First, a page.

In order to confine men’s supremacy to the realm of the family, and more importantly to define it as a condition arising from the contract of marriage, the writer performs an etymological analysis of two key words of the verse which are taken as Koranic evidence for men’s superiority and women as their wards: fadl, to excel, and qawwam, to maintain. He starts by reviewing the usage of each word in other verses to establish that fadl does not denote a natural/intrinsic advantage but an achieved/earned one, which in most cases relates to material and welfare matters. He then deliberates on the meaning of fadl, which, as he has it, is a kind of ‘excess from equilibrant’ which can have either a positive or a negative sense. In a positive sense - referred to as fadl-i mamduh - it can be one of the following three: a) fadl by variety, jins, such as superiority of animal kind over plant kind; or b) fadl by species, nou’, such as superiority of human species over horse species; and c) fadl by essence, zat, such as advantage of one person over another which is commonly measured by some determined criteria, such as wealth.
“Therefore, men’s fadl to women is the superiority of one person over another among the equal species of human, and in the honoured verse, man in his capacity of being married and managing the family has an advantage, not that all men are superior to all women.”
The same goes for qawwam, which speaks of a convention, a custom, a contract according to which men voluntarily undertake to run the affairs of the family. This in no sense signifies that they are superior, but merely that they protect and maintain their wives.
“Seen from this perspective, the verse is indeed not about men’s dominion over and guardianship of women but is about married women, who are to fulfil their share of duties in the family.”
The two verses are subjected to the same treatment. As regards verse 228 of Baqara - which is again taken as evidence of men’s superiority, as it says men are a degree higher than women - Azadi argues that, given the entire text of the verse, this supremacy again has to do with men’s and women’s different marital rights and duties.
“Difference in rights and duties, which is both relative and a matter of convention, cannot be taken as men’s intrinsic (natural) superiority over women. Both are human, thus equal.”
As regards Verse 33 of Ahzab, which is invoked by those who disapprove of women’s work outside the home because in it they are enjoined to stay home and not to display their ornaments, Azadi has the following to offer. First, as the preceding verse (32) reveals, it is addressed to women of the Prophet’s household, thus it is not incumbent on all Muslim women, who certainly are not on the same level. Secondly, even if it were addressed to all women, its command, hukm, is a guiding, irshadi, not a binding, ilzami, one. On this all jurist agree, in his words: “We have not yet heard a single faqih decree as a binding and obligatory command of God that women be house-bound.”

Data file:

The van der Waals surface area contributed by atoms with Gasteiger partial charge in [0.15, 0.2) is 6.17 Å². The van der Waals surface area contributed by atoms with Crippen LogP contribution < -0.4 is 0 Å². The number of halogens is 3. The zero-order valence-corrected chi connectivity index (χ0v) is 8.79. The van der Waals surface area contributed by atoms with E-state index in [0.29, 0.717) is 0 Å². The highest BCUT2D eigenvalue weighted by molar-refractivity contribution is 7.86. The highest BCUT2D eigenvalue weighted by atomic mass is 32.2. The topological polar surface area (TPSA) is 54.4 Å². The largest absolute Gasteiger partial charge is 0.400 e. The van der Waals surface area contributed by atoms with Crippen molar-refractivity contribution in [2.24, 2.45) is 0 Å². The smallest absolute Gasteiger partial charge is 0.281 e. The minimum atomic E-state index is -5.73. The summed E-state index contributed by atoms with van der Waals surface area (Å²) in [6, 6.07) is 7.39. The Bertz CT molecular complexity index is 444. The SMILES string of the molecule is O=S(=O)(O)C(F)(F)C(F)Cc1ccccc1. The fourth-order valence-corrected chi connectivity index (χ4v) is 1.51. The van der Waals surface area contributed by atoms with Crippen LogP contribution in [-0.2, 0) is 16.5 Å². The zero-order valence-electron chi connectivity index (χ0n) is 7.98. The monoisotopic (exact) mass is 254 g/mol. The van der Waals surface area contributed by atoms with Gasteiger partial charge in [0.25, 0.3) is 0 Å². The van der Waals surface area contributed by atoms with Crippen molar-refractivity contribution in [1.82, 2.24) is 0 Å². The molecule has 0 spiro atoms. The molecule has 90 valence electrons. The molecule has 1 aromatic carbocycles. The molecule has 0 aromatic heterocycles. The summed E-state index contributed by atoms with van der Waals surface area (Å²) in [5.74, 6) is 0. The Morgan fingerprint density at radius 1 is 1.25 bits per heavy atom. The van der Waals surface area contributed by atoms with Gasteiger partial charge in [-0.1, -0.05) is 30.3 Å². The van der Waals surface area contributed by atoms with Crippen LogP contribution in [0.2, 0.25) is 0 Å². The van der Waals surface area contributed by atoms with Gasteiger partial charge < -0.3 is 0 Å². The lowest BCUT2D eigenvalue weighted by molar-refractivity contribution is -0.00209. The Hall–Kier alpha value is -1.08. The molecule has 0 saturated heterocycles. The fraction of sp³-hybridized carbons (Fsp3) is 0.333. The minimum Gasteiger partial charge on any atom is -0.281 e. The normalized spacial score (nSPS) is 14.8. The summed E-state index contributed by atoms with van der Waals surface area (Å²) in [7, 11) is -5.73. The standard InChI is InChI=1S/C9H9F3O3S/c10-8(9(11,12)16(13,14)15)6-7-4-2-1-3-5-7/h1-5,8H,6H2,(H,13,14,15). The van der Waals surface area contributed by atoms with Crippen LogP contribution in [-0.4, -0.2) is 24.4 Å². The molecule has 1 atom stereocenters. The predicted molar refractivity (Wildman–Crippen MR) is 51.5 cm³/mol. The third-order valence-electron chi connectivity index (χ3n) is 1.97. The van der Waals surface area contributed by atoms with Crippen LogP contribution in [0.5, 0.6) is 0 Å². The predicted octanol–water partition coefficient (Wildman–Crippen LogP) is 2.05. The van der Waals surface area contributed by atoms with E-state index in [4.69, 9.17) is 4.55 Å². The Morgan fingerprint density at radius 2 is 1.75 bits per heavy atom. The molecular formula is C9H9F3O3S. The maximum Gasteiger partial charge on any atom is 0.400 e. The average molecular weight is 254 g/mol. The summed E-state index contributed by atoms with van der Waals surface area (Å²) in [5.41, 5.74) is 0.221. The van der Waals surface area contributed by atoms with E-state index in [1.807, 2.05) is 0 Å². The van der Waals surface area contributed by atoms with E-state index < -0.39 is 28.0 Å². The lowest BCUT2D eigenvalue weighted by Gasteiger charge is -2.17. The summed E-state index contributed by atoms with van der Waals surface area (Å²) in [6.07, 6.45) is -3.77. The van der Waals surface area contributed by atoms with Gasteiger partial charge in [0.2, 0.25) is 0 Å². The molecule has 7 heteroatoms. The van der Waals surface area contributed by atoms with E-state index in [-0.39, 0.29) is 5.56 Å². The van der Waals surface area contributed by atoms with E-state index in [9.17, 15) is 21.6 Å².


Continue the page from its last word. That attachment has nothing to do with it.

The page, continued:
He concludes his discussion of the Koranic verses by reiterating that the three verses in no way oppose women’s right to serve as judges; and that they are but a pretext for those whose real intention is to keep women in a state of depravity, restrict the scope of their activities, and in short confine them to the home.
Having dealt with the Koranic verses, the Zanan writer turns his attention to the Traditions that opponents of women judges invoke in support of their position. He finds these to be of three kinds. First, those sayings, rawayatt, in which there is a specific ban on women from assuming certain offices, such as a judge or public prayer leader. Secondly, those from which a ban can be inferred because of the repercussions on women’s work outside home, such as the preference, istihab, for their segregation, or the abhorrence, ikrah, of their presence in Friday prayers. Thirdly, those traditions that the author classifies as dealing with general themes and banning women as a result of their own internal logic. He starts with the first kind and focuses on three sayings. The first is a saying by Imam Baqer (the fifth Shi’a Imam), who is reputed to have said “do not leave judgment to women.” The second is the Prophet’s last will addressed to ‘Ali, in which, among a long list of prohibitions placed on ” women, two are “women are not to be in charge of the task of judging, and they are not to be consulted.” The third is the wilayat hadith whereby the Prophet said that “the people, the wilayat (running) of whose affairs is entrusted to a woman, will not be saved.”
To set the record straight, and more importantly to show why and how these three sayings do not constitute a ban on women’s right to serve as judges, the writer puts forward altogether 20 arguments, 13 relating to the first two sayings, and seven relating to the third one. These arguments are varied: some are rooted in fiqh, others in linguistics, sociology, logic, reason and common sense. They range from discussing their chain of transmitters to etymological and logical arguments, with the aim of placing them in context by drawing attention to the fact that each pertains to a specific set of events and reflects the dictates of its time, which is not necessarily the same as ours. For instance, as to the third hadith, in a long passage he argues that the Prophet was specifically referring to events in Persia, where a female monarch had just assumed the throne. The hadith is a political commentary on the affairs of Sassanid Persia, where in the course of four years twelve monarchs had been enthroned.
“It reveals an external fact about the Persians, that this time too the Sassanid throne cannot be saved, not that if women rule, people will not be saved in akhirat (the last day).